"What we need to create is a Silicon Continent, not just Silicon Valley." -- Sun Microsystems co-founder Bill Joy, in The New York Times, seeking more government funds for high-tech research.EDITED BY ROBERT McNATTReturn to top
Intel: Darling of the Judges?
AS INTEL AND THE FEDERAL TRADE COMMISSION PREPARE FOR THEIR MAR. 9 COURT BATTLE, three appeals judges will soon rule in another case that could damage the government's antitrust suit against the chipmaker, run by CEO Craig Barrett.
A D.C. federal appeals court is reviewing a preliminary injunction that Intergraph, a computer graphics company, won against Intel last April. The judge in that suit, which mirrors the FTC case, held that Intel had used monopoly power to withhold technical data Intergraph wanted. If judges Pauline Newman, S. Jay Plager, and Edward Smith agree, their decision would help the FTC--and be binding on the FTC administrative judge hearing the case.
But some experts believe the appeals judges will side with Intel. Reagan appointee Newman and the Bush-appointed Plager are considered conservative on antitrust issues. Their prior rulings indicate that they "tend to be inclined toward [Intel's] view," says George Mason University antitrust professor Ernest Gellhorn. If he's right, the FTC can still take some solace. A similar D.C. circuit Court of Appeals ruling last year forced the Justice Dept. to change its strategy against Microsoft.EDITED BY ROBERT McNATTReturn to top
Computers with Sharp Ears
BEING ABLE TO TALK EASILY TO COMPUTERS HAS BEEN A DREAM SINCE BEFORE THE DAYS OF STANLEY KUBRICK'S 2001: A Space Odyssey. Now, thanks to Intel Corp.'s new Pentium III processor, talking to PCs could soon be quick, simple, and commonplace.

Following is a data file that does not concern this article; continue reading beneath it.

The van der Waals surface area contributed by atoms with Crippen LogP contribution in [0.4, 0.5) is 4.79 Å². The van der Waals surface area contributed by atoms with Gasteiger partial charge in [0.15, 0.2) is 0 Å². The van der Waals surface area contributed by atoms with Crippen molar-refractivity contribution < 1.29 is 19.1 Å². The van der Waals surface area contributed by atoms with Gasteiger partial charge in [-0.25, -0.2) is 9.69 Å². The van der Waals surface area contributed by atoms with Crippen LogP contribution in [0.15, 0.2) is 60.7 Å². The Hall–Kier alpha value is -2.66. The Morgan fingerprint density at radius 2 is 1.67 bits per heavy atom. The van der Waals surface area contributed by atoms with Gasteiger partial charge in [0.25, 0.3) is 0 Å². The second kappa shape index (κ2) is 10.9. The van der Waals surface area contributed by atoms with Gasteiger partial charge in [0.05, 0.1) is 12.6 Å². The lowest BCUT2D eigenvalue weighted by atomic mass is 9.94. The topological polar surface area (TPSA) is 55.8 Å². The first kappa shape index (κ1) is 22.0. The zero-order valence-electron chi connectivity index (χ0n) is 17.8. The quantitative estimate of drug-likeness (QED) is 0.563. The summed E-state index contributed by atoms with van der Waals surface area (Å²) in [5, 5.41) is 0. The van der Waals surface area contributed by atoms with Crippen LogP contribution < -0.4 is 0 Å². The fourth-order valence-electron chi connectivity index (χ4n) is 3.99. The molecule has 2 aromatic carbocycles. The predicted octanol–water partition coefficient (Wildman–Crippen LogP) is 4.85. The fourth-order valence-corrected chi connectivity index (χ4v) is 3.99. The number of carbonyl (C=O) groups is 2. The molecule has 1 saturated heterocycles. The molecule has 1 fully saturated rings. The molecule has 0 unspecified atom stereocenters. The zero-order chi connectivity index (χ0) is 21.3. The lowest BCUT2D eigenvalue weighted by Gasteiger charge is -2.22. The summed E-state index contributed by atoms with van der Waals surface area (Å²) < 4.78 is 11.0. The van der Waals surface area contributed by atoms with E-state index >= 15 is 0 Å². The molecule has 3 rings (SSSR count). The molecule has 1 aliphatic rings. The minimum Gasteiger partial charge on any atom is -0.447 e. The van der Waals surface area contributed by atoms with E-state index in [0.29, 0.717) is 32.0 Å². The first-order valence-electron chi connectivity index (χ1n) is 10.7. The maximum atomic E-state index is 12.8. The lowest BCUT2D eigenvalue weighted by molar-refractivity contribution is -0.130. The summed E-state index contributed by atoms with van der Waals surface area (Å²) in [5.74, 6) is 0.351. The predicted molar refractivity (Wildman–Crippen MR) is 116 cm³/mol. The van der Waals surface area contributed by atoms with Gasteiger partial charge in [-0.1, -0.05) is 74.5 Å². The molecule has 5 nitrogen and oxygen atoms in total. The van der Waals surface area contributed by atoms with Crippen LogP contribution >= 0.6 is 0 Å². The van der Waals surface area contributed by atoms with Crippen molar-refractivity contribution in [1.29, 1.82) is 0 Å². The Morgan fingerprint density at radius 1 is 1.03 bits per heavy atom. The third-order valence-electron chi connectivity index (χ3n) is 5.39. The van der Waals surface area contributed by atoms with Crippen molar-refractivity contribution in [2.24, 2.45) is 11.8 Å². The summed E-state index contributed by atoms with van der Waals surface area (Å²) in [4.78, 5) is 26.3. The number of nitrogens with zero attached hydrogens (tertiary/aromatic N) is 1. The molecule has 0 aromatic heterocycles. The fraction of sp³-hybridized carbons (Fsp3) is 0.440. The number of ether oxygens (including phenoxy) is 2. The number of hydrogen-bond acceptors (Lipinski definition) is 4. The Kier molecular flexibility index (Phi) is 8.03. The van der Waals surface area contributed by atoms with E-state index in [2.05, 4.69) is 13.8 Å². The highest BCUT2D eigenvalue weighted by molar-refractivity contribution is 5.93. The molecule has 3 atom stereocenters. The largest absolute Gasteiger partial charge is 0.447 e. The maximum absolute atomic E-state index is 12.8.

How so? The Pentium III can zoom through the complex math used in speech recognition. With older chips, some users had to spend almost a half-hour "training" their software to understand them. On Pentium III PCs, the process takes less than five minutes. And, says IBM's top speech researcher, David Nahamoo, the Pentium III easily handles speech recognition alongside other PC programs.
In the next few months, makers of software that translates speech into computer text, such as IBM, Dragon Systems, and Lernout & Hauspie, will offer versions that harness the Pentium III, making speech recognition a standard PC feature by yearend. That could ignite the market for speech software.
And even better chips are in the offing. On Feb. 23, Intel previewed a Pentium III running at 1 gigahertz, twice its current rate and the fastest chip speed ever shown. Commercial versions could be on the market by the end of 2000.EDITED BY ROBERT McNATTReturn to top
Mario Andretti: Celebrity Can Really Be a Gas
AIR JORDAN SHOES. MARTHA STEWART TOWELS. Now, how's this for the latest in celebrity branding? Mario Andretti unleaded. Yes, the 58-year-old retired racing legend is licensing his name to Texaco gas stations on the West Coast in the hopes of eventually taking the Andretti gas brand nationwide.
The first 37,000-square-foot Andretti megastation opened in San Francisco in January. It has 10 gas pumps, as well as a Burger King and Starbucks, which lease space from Mario Andretti Petroleum LP. In coming months, Texaco will put the Andretti label on five existing California gas stations, adding "Winning Finish" car washes and "Quick Pit" service bays, branding exclusive to Andretti.
Celebrity evidently sells well. Sales at the San Francisco flagship already total 80% of first-year projected revenues of $5 million, says the partnership. The gas isn't any better than rivals', admits Andretti. But he boasts that the service is. The Indy 500 champ regularly visits his namesake station to make sure. He sometimes even lends a hand to surprised motorists. "I'll pump your gas and clean your windshield, no problem," he says. Now, if he would only drive folks home in the evening rush...EDITED BY ROBERT McNATTReturn to top